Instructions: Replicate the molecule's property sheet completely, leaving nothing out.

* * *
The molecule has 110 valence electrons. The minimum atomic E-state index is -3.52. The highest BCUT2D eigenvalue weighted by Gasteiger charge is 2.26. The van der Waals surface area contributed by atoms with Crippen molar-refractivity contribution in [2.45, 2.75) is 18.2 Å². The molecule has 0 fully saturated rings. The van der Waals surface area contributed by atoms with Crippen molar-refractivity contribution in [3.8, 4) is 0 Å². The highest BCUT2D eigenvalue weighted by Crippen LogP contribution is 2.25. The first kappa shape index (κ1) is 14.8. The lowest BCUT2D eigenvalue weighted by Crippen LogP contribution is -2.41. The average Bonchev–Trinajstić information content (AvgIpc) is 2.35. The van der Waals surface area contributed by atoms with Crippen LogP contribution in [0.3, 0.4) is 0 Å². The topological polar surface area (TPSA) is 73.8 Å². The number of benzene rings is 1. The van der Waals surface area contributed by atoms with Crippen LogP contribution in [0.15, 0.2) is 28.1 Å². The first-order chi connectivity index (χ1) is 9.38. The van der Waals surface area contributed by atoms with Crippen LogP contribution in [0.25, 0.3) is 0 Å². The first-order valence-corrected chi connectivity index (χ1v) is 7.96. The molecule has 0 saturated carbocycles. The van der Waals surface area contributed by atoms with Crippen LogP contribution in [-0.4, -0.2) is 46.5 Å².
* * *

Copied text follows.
The molecule has 110 valence electrons. The minimum atomic E-state index is -3.52. The highest BCUT2D eigenvalue weighted by Gasteiger charge is 2.26. The van der Waals surface area contributed by atoms with Crippen molar-refractivity contribution in [2.45, 2.75) is 18.2 Å². The molecule has 0 fully saturated rings. The van der Waals surface area contributed by atoms with Crippen molar-refractivity contribution in [3.8, 4) is 0 Å². The highest BCUT2D eigenvalue weighted by Crippen LogP contribution is 2.25. The first kappa shape index (κ1) is 14.8. The lowest BCUT2D eigenvalue weighted by Crippen LogP contribution is -2.41. The average Bonchev–Trinajstić information content (AvgIpc) is 2.35. The van der Waals surface area contributed by atoms with Crippen LogP contribution in [0.3, 0.4) is 0 Å². The topological polar surface area (TPSA) is 73.8 Å². The number of benzene rings is 1. The van der Waals surface area contributed by atoms with Crippen LogP contribution in [0.15, 0.2) is 28.1 Å². The first-order chi connectivity index (χ1) is 9.38. The van der Waals surface area contributed by atoms with Crippen LogP contribution in [0.25, 0.3) is 0 Å². The first-order valence-corrected chi connectivity index (χ1v) is 7.96. The molecule has 0 saturated carbocycles. The van der Waals surface area contributed by atoms with Crippen LogP contribution in [-0.4, -0.2) is 46.5 Å².